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teknolojiarsivi.com October 21, 2017


Supreme Court Strikes Down Two Congressional Districts In North Carolina

24 May 2017, 05:27 | Audrey Hill

Supreme Court Rejects 2 Congressional Districts In North CarolinaMore

Supreme Court Rejects 2 Congressional Districts In North CarolinaMore

The Supreme Court ruled Monday that North Carolina's Republican-controlled legislature relied on racial gerrymandering when drawing the state's congressional districts, a decision that could make it easier to challenge other state redistricting plans.

TOTENBERG: In addition to all the practical consequences that today's ruling could have for redistricting in North Carolina in 2018 and the rest of the country after the 2020 census, there is a fascinating political twist to today's Supreme Court decision.

In recent cases involving congressional maps in states including Alabama and Virginia, the court ruled that packing Black voters into a few small districts essentially dilutes their voting power - and is thus unconstitutional.

To justify their changes to one of those districts, the 1st Congressional District (CD1), Republican lawmakers claimed they were complying with the mandate of the 1965 Voting Rights Act (VRA), which states that minority voters must be able to elect representatives of their choosing.

Since Republicans took over many state legislatures in 2010, they have drawn districts with what African American and Democratic critics claim are more blacks than necessary, in order to keep surrounding districts whiter - and more Republican. "A precedent of this court should not be treated like a disposable household item - say, a paper plate of napkin - to be used once and then tossed in the trash", Alito argued.

Chief Justice John G. Roberts Jr. and Justices Anthony M. Kennedy and Samuel A. Alito Jr. objected. She also said North Carolina lawmakers should appoint an independent commission to draw district boundaries. A state can not satisfy strict scrutiny, the court concluded, based on "no evidence".

The three justices argued that previous court rulings have required those challenging the legality of voting districts offer an alternative map, but the majority deemed the lack of an alternative in this case inconsequential.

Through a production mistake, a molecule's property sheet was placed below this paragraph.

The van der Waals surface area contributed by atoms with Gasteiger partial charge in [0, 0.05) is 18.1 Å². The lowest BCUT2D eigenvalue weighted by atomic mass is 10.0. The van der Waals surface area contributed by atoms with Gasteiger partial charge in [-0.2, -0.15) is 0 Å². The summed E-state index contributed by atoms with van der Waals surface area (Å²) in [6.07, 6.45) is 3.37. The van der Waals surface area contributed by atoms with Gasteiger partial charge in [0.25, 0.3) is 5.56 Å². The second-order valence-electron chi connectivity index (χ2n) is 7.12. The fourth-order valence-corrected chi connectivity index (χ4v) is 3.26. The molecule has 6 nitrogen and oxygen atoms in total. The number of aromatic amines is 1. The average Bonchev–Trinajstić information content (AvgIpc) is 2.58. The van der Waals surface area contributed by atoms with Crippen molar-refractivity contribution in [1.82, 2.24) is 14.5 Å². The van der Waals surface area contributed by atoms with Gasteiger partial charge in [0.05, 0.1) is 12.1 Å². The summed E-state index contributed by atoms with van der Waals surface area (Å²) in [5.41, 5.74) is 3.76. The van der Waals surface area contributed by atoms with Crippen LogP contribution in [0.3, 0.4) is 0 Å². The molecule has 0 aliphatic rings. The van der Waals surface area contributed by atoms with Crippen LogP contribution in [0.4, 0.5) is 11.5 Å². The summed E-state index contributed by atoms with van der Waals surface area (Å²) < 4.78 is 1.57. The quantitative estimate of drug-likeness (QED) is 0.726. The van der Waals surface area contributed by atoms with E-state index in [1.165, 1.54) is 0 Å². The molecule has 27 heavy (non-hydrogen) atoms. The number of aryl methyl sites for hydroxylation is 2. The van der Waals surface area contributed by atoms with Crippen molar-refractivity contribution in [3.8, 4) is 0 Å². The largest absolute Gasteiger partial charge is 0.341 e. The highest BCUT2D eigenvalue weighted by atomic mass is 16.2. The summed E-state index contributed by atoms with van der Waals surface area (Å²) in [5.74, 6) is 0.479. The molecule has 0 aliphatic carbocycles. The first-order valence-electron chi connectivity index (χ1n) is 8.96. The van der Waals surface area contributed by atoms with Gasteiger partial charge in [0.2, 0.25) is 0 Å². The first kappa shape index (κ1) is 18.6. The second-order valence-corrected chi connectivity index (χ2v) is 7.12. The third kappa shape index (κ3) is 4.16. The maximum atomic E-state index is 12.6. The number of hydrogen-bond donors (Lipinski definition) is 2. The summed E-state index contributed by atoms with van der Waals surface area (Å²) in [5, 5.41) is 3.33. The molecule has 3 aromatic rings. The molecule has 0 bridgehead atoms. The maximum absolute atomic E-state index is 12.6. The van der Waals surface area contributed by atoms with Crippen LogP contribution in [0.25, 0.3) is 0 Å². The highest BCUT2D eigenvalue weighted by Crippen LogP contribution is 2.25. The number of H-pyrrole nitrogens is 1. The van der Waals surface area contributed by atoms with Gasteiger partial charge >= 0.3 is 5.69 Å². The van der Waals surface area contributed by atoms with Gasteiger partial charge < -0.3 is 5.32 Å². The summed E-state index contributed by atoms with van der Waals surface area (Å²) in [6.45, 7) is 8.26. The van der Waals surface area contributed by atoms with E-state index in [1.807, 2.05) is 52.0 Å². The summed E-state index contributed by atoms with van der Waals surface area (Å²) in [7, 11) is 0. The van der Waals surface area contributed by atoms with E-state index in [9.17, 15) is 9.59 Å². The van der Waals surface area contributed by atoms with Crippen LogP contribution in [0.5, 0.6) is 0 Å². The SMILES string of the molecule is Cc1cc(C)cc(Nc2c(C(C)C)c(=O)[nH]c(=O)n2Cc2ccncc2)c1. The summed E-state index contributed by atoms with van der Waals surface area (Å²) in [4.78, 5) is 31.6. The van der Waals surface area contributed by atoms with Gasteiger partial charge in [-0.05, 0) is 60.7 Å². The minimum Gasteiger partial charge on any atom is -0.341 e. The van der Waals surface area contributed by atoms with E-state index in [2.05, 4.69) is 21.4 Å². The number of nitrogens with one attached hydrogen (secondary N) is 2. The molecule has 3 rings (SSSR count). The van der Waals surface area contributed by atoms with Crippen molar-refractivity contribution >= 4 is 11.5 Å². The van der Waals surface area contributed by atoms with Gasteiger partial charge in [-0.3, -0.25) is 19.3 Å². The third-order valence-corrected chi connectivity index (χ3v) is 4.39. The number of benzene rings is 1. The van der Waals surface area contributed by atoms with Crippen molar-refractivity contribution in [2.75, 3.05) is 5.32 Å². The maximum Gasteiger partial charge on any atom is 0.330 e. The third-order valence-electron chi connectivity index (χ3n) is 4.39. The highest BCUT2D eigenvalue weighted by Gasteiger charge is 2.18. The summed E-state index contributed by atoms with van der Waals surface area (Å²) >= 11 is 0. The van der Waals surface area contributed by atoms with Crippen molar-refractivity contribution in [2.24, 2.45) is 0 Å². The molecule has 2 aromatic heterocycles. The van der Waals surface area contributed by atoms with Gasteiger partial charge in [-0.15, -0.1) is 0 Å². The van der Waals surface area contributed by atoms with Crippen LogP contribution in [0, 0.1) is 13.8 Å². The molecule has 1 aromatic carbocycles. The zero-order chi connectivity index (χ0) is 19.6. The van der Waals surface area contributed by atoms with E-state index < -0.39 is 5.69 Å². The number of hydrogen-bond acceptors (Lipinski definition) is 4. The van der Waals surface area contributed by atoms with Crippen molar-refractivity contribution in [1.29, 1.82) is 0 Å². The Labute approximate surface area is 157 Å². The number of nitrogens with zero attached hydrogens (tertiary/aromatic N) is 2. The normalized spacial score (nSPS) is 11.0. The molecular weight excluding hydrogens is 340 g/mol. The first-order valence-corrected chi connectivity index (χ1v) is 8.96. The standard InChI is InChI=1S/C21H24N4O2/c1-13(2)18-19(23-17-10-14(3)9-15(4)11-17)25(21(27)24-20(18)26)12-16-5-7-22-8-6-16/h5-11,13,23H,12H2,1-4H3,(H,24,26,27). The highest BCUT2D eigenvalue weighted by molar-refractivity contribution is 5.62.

The 12th Congressional District (CD12) is even more curiously constructed. In District 1, in the northeast part of the state, the number of black voters grew to 52.7 percent from 48.6 percent, according to the court.


"That case is now pending before the U.S. Supreme Court, and we'll see if they send that back to the lower court to look at that again or whether they take up a case of partisan gerrymandering directly which could happen as soon as the end of this term", Hasen says. And while the Supreme Court is correct in overturning efforts to draw districts based upon race, it should go further.

Writing for the court's majority, liberal Justice Elena Kagan countered that evidence at trial "adequately supports the conclusion that race, not politics, accounted for the district's reconfiguration". Kagan wrote that the court will not "approve a racial gerrymander whose necessity is supported by no evidence". Democrats used the law twenty years ago to create "majority-minority" districts.

Both districts are held by Democrats. Easley cemented the notion that states may gerrymander along partisan lines, even where race and political affiliation are intertwined.

President Donald Trump's former national security adviser, Michael Flynn, will invoke his constitutional right against self-incrimination on Monday and decline to hand over documents sought under subpoena by a Senate panel investigating Russia's meddling in the 2016 election, The Associated Press has learned.

The Voting Rights Act requires the legislature take race into consideration when drawing district lines.

"North Carolina voters deserve a level playing field and fair elections, and I'm glad the Supreme Court agrees", said Gov. Roy Cooper (D), who was elected last November.

Newly sworn in Justice Neil Gorsuch abstained from ruling in both decisions, due to not being on the bench when the case was heard.



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